The University of Alaska Southeast has been on a roll lately, adding new programs, and setting records in enrollment and degrees granted.
Now, it is even looking more like a traditional university, and a bit less like, in the words of a former university president, a strip mall.
A new traffic turnaround will block the Auke Lake Way route into campus from Glacier Highway, completing the switch to a more walkable campus, said Keith Gerken, the school’s facilities manager.
“We’re going to evolve over time, but the front door is now to the north, from Loop Road,” he said.
The school is in the second year of a multi-year effort to convert its central campus into more walkable area with the feel of a traditional campus, said Chancellor John Pugh.
It was Pugh’s boss, a former University of Alaska president, who noted the resemblance to a strip mall, Pugh said.
The $4.25 million project to reconfigure campus began last year with the improvements to the new main entrance, but its most dramatic step came with the closure of Auke Lake Way that just took place.
That will give UAS a central campus closed to traffic, such as with the Universities of Washington, Oregon or Alaska Fairbanks.
Now underway is the rebuilding of the street between the turnaround and Mourant Hall, which will take the remainder of the summer.
That street closure didn’t go over too well with one of the school’s closest neighbor, Chapel By the Lake Presbyterian Church, where visiting busses will have a trickier time getting in.
Gerken said the change, though, will enable UAS to make some big improvements. The new pedestrian zone will be built during the remainder of the summer, after the current street is torn up, fix the area’s drainage problems and bad soil.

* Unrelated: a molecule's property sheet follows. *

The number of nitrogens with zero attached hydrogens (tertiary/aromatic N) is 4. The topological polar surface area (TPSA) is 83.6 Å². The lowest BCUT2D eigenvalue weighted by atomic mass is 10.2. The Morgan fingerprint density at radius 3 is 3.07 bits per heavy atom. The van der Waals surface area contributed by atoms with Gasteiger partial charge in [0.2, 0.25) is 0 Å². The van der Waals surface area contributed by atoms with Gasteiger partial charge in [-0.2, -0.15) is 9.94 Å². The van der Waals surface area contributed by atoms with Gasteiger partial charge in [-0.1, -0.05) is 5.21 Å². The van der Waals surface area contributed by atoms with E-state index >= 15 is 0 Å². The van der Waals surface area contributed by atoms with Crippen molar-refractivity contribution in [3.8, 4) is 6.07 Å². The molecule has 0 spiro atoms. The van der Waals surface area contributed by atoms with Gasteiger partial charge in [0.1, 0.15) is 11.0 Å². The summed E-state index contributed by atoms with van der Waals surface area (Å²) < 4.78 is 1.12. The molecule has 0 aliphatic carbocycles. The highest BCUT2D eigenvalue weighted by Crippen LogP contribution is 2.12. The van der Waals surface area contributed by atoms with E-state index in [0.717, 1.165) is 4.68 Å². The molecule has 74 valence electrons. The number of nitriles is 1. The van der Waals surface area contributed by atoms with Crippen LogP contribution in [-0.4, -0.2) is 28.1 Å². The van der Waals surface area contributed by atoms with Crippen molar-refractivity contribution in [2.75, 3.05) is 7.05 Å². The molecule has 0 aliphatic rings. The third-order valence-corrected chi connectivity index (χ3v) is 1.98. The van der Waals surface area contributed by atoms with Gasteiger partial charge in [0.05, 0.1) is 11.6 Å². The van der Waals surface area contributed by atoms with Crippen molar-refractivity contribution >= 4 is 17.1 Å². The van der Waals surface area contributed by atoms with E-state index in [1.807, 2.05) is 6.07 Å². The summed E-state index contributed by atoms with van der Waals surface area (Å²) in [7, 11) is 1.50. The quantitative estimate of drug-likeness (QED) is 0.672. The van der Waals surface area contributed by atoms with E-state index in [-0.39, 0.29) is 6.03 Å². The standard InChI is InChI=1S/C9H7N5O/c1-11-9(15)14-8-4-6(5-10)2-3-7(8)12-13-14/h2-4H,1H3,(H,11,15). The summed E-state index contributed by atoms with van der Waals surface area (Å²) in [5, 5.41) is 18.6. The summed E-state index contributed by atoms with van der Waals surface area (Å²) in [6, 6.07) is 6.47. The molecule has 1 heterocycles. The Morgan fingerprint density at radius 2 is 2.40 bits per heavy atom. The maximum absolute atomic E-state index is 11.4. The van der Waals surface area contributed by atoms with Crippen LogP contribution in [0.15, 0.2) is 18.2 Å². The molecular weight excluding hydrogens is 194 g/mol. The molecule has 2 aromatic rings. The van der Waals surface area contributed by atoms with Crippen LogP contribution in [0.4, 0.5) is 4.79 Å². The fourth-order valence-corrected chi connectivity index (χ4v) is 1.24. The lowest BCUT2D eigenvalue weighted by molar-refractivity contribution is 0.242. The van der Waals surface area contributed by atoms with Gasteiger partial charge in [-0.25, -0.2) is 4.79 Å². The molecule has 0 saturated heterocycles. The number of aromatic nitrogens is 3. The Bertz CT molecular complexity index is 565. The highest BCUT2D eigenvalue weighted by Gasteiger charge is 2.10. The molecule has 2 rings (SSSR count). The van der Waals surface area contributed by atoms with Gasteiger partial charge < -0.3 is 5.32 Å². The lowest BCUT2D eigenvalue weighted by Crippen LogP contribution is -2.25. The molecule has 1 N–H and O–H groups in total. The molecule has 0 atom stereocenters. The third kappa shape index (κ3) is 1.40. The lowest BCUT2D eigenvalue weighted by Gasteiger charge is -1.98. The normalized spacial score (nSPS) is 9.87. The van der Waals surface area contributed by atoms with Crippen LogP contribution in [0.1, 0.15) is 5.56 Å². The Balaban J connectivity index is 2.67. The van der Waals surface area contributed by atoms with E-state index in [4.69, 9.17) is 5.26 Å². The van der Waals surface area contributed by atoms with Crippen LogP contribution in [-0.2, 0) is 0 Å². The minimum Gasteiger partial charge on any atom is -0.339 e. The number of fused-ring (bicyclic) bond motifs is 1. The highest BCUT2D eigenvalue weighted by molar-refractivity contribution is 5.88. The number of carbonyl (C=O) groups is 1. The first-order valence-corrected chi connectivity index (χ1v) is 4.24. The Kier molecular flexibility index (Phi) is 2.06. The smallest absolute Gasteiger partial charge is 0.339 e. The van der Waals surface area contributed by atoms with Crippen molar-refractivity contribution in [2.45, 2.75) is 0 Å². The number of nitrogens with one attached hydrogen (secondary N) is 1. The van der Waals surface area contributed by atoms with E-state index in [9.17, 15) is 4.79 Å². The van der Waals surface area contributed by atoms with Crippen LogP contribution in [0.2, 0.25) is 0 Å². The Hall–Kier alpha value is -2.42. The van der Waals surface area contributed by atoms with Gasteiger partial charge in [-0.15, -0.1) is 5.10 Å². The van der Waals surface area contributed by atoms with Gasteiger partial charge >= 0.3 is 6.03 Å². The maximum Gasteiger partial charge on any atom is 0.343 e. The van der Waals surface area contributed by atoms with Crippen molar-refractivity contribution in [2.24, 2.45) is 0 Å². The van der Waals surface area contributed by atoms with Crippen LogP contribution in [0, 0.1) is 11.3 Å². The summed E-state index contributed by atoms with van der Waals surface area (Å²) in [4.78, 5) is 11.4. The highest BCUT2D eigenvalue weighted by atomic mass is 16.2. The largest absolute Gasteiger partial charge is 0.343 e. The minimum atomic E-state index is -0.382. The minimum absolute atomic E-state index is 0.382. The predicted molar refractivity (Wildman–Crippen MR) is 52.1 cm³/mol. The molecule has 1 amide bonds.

The new area will have a combination of pavers and textured concrete, he said. Traffic will be blocked at the turnaround/drop-off area to the south, and to the north with barricades that will block most traffic, but will enable emergency and service vehicles to access the area.
Arete Construction will build the new pedestrian area; Cuttingedge Development, Inc. (CDI) handled the turnaround, he said.
Work in future summers will continue towards the new north entrance.
Chapel by the Lake administrator Harvey Knuth said the university’s project means they’ll only be able to get busses to the church through the tight Glacier Highway entrance, and that southbound busses will likely have to turn across traffic when they depart.
“They’ve determined that they’re doing these changes on Auke Lake Way and there’s no longer going to be any through traffic,” Knuth said.
Gerken said he doubted it would be that big a problem.
Before UAS built the Mendenhall Loop entrance to campus, all the traffic to Chapel by the Lake came from the highway.
“Prior to that those busses did come from Glacier Highway because that was the only way in,” he said.
Knuth said the Chapel is treating it as a done deal, but is concerned about the tour busses this summer. Before the season started they tested the new route out, he said.
They “tore the side of one of the busses” trying to make the turn, he said.
“It’s a tight squeeze, it’s a much-less-than-ideal situation,” Knuth said.
He likened the church’s complaints to letting your neighbor park in your driveway, and then having the neighbor complain when you wanted to use the driveway yourself.
A longstanding agreement between the Chapel and the university remains, in which UAS visitors can use the church parking lot during weekdays, and on weekends the school provides overflow parking for the church, Gerken said.
• Contact reporter Pat Forgey at 523-2250 or at firstname.lastname@example.org.